When I first started teaching as an adjunct faculty member at the American University in Cairo in 2018, I ran to one of my favorite mentors to share the exciting news. A historian and economist by training, and a storyteller and mentor by DNA, AbdelAziz EzzelArab is a professor of history at the American University in Cairo. I rushed to Zizo, as most people call him, and shared the exciting news of teaching. But, I share in ambivalence, the only course available for me to teach was an undergraduate course titled “Introduction to Community Development,” a subject matter that was foreign to me and not related to my research interests at all. With a larger-than-life smile and a passionate look, Zizo assured me teaching is the happy news: “As for the content, you will study and learn it with the students anyways.” Zizo then shared a line that transformed my view on teaching forever: “Teaching is all about performance…it takes passion, and performance skills.” For Zizo, teaching is a cultivated practice that depends on much more than a well-prepared syllabus or a strong command of the content. Teaching is a full-bodied experience, one which requires an active engagement with every muscle of your body, along with full and undivided attention through which a teacher plays with and builds on student engagements to inform class content and discussions.
Over an extended Zoom call with a seven-hour time difference between Cairo (where Zizo is based) and Toronto (where I am currently based), Zizo traced his views on teaching back to an unforgettable encounter in 2004 with Roger Owen, the Middle East economic history “guru,” as Zizo calls him. Zizo described the encounter in the following way: During a long and awkward walk in an open field at the University of Pennsylvania on their way to a meeting, Zizo shared with Roger that he just watched the film The Mona Lisa Smile the night before. Since the film was also partly about teaching, Roger remarked, “I always thought they managed to project a better image of us than the reality…As a matter of fact, it’s very strange because we’re in the entertainment business after all.” Zizo went silent, thinking about how surprised he was that this idea never struck him. Yes, indeed, teaching is an entertainment business and what we do is perform in class. Zizo and many of his friends describe Roger as a teacher with a domineering presence and sharp performance skills, a recipe that Zizo carried on with passion. As Zizo’s student, I never looked at the clock in any of his classes. Zizo’s intense passion, overwhelming presence, and wholesome engagement in class, both with the material and with every student in the room, captivated my entire being to remain fully focused, impatiently waiting for his next move, word, or eloquent silence.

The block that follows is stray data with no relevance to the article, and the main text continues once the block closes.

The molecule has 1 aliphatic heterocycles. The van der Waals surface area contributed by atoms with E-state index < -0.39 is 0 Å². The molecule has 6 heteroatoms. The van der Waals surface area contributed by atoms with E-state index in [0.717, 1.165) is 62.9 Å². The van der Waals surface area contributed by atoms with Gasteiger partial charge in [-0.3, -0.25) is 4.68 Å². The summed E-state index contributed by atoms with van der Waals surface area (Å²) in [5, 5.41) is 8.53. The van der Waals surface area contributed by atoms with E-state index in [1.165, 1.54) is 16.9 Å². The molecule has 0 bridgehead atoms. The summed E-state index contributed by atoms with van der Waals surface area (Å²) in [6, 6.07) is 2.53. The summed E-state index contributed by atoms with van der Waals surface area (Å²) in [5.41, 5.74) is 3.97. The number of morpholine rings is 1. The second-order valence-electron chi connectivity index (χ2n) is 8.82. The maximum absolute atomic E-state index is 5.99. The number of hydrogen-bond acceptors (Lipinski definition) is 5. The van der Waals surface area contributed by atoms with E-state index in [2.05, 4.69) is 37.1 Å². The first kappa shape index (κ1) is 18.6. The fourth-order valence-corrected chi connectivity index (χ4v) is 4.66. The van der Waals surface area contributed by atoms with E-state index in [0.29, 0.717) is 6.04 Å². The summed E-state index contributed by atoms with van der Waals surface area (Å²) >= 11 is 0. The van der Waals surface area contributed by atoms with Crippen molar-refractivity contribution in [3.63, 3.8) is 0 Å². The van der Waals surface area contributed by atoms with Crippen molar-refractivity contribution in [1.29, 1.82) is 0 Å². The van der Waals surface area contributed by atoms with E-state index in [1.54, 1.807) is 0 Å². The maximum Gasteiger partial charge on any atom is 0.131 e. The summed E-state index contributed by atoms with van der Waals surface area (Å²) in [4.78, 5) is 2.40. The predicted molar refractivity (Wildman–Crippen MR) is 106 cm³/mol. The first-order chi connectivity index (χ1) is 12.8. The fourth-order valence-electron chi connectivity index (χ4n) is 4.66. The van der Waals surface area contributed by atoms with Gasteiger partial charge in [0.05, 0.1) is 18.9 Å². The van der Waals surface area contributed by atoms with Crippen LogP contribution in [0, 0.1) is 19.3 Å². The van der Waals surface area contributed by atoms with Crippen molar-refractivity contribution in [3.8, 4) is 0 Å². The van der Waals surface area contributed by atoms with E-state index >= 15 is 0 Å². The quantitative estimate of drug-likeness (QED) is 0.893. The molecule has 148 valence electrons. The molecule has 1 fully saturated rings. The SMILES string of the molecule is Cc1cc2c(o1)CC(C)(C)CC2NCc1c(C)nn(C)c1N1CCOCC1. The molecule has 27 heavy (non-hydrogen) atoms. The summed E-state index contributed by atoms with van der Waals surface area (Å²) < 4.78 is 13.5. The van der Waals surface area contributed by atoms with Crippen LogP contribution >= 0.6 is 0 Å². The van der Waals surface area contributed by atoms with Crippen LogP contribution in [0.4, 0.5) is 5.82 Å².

"We're in the entertainment business after all."--Roger Owen
The Class as a Stage
While embodying teaching as performance, Zizo conceives of the class as a stage, one in which the teacher’s challenge is to keep the audience engaged and to hold their attention fully. For that, we need performance skills that transcend knowledge of the content of class or the material at hand. Zizo remarked, “Imagine watching an actor reading off a script on stage,” you’ll surely lose interest in just a few minutes, if not less. As a stage with an audience who might be uninterested, impatient, almost asleep, or too bored, the class is an invitation for teachers to use the space creatively and engage the students wholeheartedly. Zizo always used the whiteboard, the projector, and the screen. But he also always moved around class, sometimes while talking and at other times in complete silence. A silence that, again, was eloquent in its own way—allowing students to reflect, think about what he just said a few seconds ago, or anticipate what he was about to utter. “When class is over, I sometimes feel that I just came out of a soccer game,” Zizo shared. Alongside mental effort, teaching is a performative art that requires bodily, muscular, and physical labor.